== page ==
An effort to curb eastern Long Island's deer population through sterilization has angered animal lovers who say veterinarians are botching the surgeries.
The group said East Hampton Village, New York's contractors performed surgeries in an unsanitary shed, didn't wear proper protective gear, and used veterinarians not licensed in New York state.
The sterilization is intended as a non-lethal alternative to culling the herd, but the lawsuit charged that at least nine animals have died of complications from surgery or pregnancies.
The contractor for the program, Connecticut-based White Buffalo Inc., defended the sterilization initiative.
White Buffalo founder Anthony DeNicola said foes are "reaching for straws."
In an October 2014 report in The Hartford Courant, DeNicola was described as “a professional and proficient deer-killer” who had by then killed about 10,000 deer since 1995 through his non-profit company. Animal lovers and DiNicola have differing opinions about the sterilization process.
From the report:
Animal rights activists complain DeNicola uses inhumane methods to trap or dart the female deer to be sterilized. Others complain about the high cost. It can cost three times as much to capture and sterilize a doe than it does to shoot it.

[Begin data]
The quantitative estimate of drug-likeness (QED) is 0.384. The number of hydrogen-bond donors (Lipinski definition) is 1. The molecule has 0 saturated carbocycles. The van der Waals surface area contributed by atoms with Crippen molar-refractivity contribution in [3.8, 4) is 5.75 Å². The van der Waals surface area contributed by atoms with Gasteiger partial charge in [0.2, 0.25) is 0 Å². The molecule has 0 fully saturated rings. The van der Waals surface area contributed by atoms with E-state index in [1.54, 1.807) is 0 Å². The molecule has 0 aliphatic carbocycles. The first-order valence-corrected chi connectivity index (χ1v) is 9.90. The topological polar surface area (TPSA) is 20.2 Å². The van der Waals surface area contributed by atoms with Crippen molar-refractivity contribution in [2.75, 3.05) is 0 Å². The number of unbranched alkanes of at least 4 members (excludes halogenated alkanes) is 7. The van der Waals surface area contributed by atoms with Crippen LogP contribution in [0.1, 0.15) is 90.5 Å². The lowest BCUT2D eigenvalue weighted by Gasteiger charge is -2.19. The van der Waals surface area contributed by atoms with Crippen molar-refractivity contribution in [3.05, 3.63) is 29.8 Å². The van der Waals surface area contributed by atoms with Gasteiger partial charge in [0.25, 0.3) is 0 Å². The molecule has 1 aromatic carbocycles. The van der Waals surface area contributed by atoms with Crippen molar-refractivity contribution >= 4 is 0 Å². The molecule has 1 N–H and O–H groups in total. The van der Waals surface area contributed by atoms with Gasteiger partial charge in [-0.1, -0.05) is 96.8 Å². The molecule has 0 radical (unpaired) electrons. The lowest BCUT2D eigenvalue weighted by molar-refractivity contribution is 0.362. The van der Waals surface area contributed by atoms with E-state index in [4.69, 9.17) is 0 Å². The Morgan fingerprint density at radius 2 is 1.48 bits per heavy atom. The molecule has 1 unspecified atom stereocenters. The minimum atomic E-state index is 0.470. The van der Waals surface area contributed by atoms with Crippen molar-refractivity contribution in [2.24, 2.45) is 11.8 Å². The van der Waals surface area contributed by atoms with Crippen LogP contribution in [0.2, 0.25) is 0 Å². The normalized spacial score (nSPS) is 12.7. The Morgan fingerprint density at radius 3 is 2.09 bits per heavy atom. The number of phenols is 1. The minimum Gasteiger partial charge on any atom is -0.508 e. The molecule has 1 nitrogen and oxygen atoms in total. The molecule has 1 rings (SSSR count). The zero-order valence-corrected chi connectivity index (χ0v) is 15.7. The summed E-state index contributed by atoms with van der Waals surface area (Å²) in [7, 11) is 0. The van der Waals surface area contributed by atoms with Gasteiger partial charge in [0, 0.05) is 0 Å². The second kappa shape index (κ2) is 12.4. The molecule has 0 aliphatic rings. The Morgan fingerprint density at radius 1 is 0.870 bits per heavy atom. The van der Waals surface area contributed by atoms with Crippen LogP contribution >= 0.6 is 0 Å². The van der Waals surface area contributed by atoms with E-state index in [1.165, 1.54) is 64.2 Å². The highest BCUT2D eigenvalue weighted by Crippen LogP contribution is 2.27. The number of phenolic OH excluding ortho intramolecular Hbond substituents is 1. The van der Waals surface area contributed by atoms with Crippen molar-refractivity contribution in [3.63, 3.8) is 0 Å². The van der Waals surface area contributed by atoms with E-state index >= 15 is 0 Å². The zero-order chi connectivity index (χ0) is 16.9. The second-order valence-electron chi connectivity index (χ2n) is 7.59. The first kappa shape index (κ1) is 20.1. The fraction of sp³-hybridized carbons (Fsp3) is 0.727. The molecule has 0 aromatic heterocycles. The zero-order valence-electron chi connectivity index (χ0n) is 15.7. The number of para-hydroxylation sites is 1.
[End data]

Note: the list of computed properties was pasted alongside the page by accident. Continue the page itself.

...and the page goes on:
The [sterilization] process is complex and labor-intensive, DeNicola said. First, a doe must be located, then tranquilized with a dart fired from a compressed air gun, or she has to be netted and tranquilized. The animal is then transported to the station where DeNicola and other trained biologists shave and prepare the doe for removal of her ovaries. Then the deer must be returned to a safe area and allowed to revive.
According to the group's Facebook page, a rally against the "disastrous sterilization program" will be held in East Hampton Village on Saturday, November 14.
Leyda Quast is an intern at WNPR. This report includes information from The Associated Press.